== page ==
An Optimist Pleads Guilty
Mickle, Joe J.
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And now, This I Believe. Here is Edward R. Murrow.
This I Believe. Joe J. Mickle is an educator and world traveler. He has been the president of the Centenary College of Louisiana since 1945, but his special field of interest is international relations, particularly in the Far East. He lived in Japan for 20 years, going there first as a student of Japanese, later as a teacher. He is a ready student of life, too. Here is Dr. Mickle.
I must plead guilty to being an optimist, a long-range optimist. I like to view human progress in centuries, rather than in years. I do not believe progress is automatic, nor does my optimism relieve me of a sense of urgency in working for
human betterment. But a long backward glance at the human race always reassures me. This means that I am enthusiastic about life. Henry Chester has said, “Enthusiasm is the greatest asset in the world. It is nothing more or less than faith in action.” The most difficult person for me to understand is one who is bored. Yet each day I encounter those who seem dead to the glamour and challenge of life. Life has so many sides that I cannot imagine why it should ever appear tedious or uninteresting. I’d like nine lives, each in a different activity.
In Peking, I once saw a sign near the railway station which read, “Your baggage forwarded in all directions.” To me, life is so interesting, that enthusiasm has come naturally, and I wanted to run off in a lot of directions all at once. Fortunately, my own work has been big enough to merit my full enthusiasm. This is my faith in action.
But for me, optimism and enthusiasm can be deeply rooted and continuous only if they spring from an inner sense of the presence of God, and faith in his spirit at work in the world. The 139th Psalm is my inspiration, for it expresses this faith. “Oh Lord, thou has searched me and known me, though I take the wings of the morning and dwell in the uttermost parts of the sea, even there shall thy hand lead me.” This faith makes life more orderly and simple, yet more complete.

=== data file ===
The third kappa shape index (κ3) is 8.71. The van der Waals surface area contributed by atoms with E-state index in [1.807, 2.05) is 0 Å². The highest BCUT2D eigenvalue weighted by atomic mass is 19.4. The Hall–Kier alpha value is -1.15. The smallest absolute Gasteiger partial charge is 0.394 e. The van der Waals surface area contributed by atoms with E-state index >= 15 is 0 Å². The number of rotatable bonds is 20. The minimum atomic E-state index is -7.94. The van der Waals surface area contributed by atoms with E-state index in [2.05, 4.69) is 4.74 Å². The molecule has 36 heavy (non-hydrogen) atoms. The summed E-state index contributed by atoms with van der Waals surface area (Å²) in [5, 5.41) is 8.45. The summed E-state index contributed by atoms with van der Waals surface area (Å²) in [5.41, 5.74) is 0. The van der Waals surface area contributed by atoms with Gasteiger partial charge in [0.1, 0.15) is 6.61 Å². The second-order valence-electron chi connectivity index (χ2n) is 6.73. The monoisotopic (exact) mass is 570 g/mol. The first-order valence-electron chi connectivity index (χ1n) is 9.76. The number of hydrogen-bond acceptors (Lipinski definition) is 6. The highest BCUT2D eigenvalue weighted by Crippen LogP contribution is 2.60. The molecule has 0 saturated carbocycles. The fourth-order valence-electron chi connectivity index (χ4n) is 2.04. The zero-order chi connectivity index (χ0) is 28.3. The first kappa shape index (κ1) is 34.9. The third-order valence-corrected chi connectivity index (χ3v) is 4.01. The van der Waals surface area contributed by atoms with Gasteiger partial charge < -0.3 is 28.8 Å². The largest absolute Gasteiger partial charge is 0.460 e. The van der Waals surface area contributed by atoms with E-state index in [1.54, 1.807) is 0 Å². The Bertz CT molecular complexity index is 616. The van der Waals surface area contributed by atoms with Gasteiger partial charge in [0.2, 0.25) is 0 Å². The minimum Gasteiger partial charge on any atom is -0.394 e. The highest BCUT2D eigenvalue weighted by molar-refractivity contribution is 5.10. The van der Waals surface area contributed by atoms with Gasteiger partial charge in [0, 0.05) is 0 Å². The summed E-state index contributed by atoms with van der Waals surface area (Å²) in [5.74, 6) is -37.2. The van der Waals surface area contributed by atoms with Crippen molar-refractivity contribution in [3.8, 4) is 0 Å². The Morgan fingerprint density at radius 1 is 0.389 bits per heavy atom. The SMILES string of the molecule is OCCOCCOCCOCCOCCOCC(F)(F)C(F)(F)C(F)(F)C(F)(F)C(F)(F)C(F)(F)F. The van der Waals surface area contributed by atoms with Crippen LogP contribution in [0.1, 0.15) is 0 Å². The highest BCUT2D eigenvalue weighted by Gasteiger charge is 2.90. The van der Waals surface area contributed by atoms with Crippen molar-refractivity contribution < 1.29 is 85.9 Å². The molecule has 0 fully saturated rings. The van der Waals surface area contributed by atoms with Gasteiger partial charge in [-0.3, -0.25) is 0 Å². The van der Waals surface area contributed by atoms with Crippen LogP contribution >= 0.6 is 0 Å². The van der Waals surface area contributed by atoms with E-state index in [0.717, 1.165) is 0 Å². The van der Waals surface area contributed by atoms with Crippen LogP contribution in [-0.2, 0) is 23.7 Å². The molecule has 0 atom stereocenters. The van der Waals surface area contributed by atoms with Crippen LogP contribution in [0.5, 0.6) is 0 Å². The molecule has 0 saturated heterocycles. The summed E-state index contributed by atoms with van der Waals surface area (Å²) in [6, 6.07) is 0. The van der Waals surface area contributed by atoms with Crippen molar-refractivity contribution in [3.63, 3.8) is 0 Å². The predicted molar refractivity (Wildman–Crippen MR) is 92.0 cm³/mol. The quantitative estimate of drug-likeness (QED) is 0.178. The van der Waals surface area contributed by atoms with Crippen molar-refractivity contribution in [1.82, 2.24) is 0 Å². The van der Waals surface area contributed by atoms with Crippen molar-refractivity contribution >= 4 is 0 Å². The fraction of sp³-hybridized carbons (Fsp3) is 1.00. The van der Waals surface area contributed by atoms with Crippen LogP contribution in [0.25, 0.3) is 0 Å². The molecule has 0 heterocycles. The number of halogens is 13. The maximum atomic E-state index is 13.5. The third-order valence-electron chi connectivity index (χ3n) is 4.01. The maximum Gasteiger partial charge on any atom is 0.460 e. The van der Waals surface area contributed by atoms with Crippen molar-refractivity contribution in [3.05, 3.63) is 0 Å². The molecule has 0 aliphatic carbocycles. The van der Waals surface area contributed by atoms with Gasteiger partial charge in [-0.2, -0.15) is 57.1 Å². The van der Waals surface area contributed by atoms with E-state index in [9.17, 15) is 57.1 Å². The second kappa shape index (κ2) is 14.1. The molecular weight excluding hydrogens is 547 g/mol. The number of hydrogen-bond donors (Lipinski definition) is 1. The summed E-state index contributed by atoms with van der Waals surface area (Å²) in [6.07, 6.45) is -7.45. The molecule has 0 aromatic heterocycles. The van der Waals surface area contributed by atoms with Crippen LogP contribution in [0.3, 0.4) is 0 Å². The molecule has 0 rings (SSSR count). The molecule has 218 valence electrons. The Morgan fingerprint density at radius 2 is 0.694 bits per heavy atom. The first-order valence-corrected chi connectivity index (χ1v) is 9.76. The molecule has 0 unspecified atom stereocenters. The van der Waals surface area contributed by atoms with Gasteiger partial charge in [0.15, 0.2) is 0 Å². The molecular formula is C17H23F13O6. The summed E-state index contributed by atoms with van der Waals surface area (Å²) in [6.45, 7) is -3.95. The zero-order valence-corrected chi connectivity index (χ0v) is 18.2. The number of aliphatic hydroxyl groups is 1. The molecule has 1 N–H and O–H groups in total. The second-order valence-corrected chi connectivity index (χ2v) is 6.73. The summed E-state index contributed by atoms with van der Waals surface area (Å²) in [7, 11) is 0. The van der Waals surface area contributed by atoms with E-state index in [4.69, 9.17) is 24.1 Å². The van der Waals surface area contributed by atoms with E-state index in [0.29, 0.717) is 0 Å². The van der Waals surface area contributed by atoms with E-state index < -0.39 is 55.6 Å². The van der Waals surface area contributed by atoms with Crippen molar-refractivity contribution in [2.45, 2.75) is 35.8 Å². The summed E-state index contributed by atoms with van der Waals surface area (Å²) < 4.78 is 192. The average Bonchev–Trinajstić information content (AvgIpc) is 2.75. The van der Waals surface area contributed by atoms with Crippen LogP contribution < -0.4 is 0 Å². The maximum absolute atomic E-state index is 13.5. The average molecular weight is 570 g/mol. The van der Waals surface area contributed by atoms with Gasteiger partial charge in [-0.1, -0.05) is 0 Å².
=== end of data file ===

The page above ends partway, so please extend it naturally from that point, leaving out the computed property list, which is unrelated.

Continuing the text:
Thankfulness too is my faith in action. I am thankful for past generations which have paid the price of human progress. I try not to take them for granted. To those who through much suffering have brought us greater freedom, broader visions, and better living conditions, I feel undying gratitude. I like to turn back the hands of time, to study their lives and struggles.
Also, I am thankful to those of my generation, particularly to those of talents different and greater than time, who have picked up where others left off and are carrying on toward that far-off divine event toward which all creation moves. But the spirit of thankfulness, to my own and past generations, cannot be complete without frequently lifting the face upward simply to say. “Thank you, God.” In fact, with me at least, it is here that the spirit of thankfulness finds its first expression. From there I want it to flow outward, toward my fellow man of whatever race, color, creed, or talent.
I knew a four-year-old girl in Japan, who at the end of a wonderful day of play with her American and Japanese friends, asked permission to say her evening prayers in her own words. Then she said, “Thank you God, for a pleasant day,” hesitated a moment, while she thought what should come next. Then in complete sincerity added, “I hope you’ve had a good time too.” That prayer implies that if gratitude is genuine, it must be linked to life’s actions. It is thankfulness which says to God, “I hope that this day, my actions have brought you only pleasure.”
Those were the beliefs of Joe J. Mickle, president of the Centenary College of Louisiana, an authority on the Far East, and a man of wide personal horizons.